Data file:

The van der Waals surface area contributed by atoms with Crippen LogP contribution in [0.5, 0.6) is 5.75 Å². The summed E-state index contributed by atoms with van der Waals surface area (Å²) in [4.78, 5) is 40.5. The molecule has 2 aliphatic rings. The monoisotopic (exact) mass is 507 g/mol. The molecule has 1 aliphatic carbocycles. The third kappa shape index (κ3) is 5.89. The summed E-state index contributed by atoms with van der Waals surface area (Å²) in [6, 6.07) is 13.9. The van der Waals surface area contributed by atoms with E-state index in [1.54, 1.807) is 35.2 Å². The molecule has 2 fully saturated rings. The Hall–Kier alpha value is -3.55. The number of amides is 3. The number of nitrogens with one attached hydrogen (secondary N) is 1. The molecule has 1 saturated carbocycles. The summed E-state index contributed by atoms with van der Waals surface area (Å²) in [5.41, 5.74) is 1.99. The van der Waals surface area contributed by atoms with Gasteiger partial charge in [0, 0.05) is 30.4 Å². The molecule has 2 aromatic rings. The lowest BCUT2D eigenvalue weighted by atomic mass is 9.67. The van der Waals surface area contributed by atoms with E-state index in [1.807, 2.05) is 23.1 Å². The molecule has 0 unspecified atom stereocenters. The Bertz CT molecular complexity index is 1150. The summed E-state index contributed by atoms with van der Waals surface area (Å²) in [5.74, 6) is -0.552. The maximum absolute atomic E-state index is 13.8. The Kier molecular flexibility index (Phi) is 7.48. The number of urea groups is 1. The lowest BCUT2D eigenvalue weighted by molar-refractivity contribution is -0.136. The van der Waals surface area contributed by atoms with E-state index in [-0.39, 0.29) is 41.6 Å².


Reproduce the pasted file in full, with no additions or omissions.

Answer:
The van der Waals surface area contributed by atoms with Crippen LogP contribution in [0.5, 0.6) is 5.75 Å². The summed E-state index contributed by atoms with van der Waals surface area (Å²) in [4.78, 5) is 40.5. The molecule has 2 aliphatic rings. The monoisotopic (exact) mass is 507 g/mol. The molecule has 1 aliphatic carbocycles. The third kappa shape index (κ3) is 5.89. The summed E-state index contributed by atoms with van der Waals surface area (Å²) in [6, 6.07) is 13.9. The van der Waals surface area contributed by atoms with E-state index in [1.54, 1.807) is 35.2 Å². The molecule has 2 fully saturated rings. The Hall–Kier alpha value is -3.55. The number of amides is 3. The number of nitrogens with one attached hydrogen (secondary N) is 1. The molecule has 1 saturated carbocycles. The summed E-state index contributed by atoms with van der Waals surface area (Å²) in [5.41, 5.74) is 1.99. The van der Waals surface area contributed by atoms with Gasteiger partial charge in [0, 0.05) is 30.4 Å². The molecule has 2 aromatic rings. The lowest BCUT2D eigenvalue weighted by atomic mass is 9.67. The van der Waals surface area contributed by atoms with E-state index in [1.807, 2.05) is 23.1 Å². The molecule has 0 unspecified atom stereocenters. The Bertz CT molecular complexity index is 1150. The summed E-state index contributed by atoms with van der Waals surface area (Å²) in [5.74, 6) is -0.552. The maximum absolute atomic E-state index is 13.8. The Kier molecular flexibility index (Phi) is 7.48. The number of urea groups is 1. The lowest BCUT2D eigenvalue weighted by molar-refractivity contribution is -0.136. The van der Waals surface area contributed by atoms with E-state index in [-0.39, 0.29) is 41.6 Å².